jeremy's Reviews > Second Nature

Second Nature by Michael Pollan
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May 02, 10

bookshelves: nature
Read in April, 2010

michael pollan may be incapable of uninteresting writing. discerning and lucid, his works tend to provoke the reader to engage themselves (at least in thought, if not deed) well beyond the final page. second nature: a gardener's education is pollan's first book (now nearly two decades old), yet reads like a timeless work by a seasoned writer. while lacking in the overall cohesive force of his later works, this book may encourage more reflection and greater perspective. with his characteristic humor, thoughtful exposition, and meandering style, michael pollan is always enjoyable to read. his distinctive voice is evident in nearly everything he writes, yet more importantly, he comes across as neither preachy nor self-righteous.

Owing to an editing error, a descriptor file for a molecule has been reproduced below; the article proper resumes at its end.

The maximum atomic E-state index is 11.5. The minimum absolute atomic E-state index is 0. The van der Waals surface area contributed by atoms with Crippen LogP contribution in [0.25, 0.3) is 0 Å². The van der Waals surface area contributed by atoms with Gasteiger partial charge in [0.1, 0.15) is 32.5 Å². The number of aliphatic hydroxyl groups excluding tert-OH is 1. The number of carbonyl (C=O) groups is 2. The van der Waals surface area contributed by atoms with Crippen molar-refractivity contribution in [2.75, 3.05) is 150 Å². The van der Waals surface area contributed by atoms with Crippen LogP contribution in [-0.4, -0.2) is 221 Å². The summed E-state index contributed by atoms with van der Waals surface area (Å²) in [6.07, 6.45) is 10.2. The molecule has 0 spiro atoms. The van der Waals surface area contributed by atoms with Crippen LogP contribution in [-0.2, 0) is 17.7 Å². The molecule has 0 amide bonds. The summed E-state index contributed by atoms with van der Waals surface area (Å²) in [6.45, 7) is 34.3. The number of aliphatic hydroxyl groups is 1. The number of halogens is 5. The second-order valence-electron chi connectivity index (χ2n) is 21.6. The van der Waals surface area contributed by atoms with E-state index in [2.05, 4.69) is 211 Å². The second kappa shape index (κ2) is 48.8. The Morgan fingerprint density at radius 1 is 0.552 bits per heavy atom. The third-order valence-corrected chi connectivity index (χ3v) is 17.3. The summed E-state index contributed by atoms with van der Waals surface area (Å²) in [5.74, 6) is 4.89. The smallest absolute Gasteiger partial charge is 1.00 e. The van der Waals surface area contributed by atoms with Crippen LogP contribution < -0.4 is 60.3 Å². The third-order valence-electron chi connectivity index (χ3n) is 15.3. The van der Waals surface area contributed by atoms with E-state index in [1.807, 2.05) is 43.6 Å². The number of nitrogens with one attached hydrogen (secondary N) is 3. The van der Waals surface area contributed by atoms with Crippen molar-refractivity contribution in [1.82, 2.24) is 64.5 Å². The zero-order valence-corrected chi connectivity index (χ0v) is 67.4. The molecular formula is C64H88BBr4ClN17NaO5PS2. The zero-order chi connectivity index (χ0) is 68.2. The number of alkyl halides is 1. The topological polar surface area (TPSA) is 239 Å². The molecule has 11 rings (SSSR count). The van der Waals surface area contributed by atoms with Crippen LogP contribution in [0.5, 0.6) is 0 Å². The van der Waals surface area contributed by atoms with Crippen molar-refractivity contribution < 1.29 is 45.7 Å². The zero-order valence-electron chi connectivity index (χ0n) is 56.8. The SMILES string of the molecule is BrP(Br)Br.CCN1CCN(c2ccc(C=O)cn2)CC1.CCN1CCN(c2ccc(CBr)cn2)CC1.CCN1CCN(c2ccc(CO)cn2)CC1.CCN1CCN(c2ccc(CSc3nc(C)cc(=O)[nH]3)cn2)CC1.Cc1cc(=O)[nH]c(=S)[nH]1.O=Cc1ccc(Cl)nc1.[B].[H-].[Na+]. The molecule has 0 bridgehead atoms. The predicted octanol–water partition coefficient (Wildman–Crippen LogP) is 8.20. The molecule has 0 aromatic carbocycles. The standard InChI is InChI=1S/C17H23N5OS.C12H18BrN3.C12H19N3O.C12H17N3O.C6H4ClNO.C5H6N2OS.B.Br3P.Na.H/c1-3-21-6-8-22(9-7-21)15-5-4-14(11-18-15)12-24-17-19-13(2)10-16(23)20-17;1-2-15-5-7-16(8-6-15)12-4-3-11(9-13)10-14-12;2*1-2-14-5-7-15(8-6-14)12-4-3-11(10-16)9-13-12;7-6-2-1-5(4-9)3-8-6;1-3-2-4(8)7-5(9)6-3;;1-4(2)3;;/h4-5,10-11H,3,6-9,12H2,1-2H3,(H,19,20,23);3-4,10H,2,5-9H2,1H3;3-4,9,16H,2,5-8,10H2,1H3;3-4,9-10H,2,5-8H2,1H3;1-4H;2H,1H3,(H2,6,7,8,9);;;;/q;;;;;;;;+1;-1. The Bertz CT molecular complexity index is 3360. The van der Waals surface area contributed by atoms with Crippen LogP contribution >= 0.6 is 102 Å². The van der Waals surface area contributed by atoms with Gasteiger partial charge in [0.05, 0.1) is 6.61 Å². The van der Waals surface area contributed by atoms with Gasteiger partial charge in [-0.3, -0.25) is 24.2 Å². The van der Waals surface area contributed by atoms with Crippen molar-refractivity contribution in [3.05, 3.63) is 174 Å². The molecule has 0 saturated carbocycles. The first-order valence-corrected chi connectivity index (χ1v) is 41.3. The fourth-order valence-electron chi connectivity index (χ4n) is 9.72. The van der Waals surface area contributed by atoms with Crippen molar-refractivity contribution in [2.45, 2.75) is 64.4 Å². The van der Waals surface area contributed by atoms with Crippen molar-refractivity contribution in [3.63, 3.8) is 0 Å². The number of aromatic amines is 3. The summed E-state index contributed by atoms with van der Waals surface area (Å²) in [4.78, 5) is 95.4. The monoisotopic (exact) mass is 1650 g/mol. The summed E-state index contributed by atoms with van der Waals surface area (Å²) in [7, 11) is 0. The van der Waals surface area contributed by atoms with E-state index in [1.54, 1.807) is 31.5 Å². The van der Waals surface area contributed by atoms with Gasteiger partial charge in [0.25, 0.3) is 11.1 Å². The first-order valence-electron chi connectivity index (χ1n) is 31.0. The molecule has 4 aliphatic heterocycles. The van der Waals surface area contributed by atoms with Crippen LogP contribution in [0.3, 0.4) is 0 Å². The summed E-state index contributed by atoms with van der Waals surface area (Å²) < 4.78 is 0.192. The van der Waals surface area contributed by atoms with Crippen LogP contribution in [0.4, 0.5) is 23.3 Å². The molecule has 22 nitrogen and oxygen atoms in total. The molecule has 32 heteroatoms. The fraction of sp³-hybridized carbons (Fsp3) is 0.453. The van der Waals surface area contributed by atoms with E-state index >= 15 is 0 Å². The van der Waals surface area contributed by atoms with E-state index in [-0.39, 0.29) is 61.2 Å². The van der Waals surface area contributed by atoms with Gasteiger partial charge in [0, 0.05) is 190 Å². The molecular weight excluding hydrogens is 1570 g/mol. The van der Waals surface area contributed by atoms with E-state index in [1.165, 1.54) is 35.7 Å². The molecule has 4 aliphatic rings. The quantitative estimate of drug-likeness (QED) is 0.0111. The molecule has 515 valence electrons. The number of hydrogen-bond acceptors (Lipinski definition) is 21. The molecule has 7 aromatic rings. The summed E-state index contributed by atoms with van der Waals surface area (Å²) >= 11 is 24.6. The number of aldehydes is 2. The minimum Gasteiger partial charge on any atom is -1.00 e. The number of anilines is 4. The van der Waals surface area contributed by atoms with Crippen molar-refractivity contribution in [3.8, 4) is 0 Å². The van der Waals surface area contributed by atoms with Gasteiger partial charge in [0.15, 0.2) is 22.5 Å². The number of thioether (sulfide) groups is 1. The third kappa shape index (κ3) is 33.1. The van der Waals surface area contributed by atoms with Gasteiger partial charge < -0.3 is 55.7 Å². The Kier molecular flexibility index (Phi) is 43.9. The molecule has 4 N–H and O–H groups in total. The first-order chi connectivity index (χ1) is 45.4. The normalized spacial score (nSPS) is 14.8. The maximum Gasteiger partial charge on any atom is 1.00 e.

second nature, divided into four parts relating to each season, concerns itself with nearly every aspect of the garden. as with his other books, this one is part philosophical tract, part history lesson, and part autobiographical offering. pollan considers the very nature of what constitutes a garden (or a weed) and expounds upon man's historical and ongoing role as architect of the land. recognizing that attitudes and preferences have shifted across eras and continents, pollan considers and muses upon the temporal, ever-evolving relationships cultures maintain with gardens (as showy ornaments, sources of sustenance, and all points in between). second nature is a fascinating, contemplative read, one that will surely appeal to anyone who has ever considered, admired, or cultivated a piece of land.

...because it doesn't depend on technological invincibility. nor does it depend on the benignity of nature. it depends on me acting like a sane and civilized human, which is to say, as a creature whose nature it is to remake his surroundings, and whose culture can guide him on questions of aesthetics and ethics. what i'm making here is a middle ground between nature and culture, a place that is at once of nature and unapologetically set against it; what i'm making is a garden.
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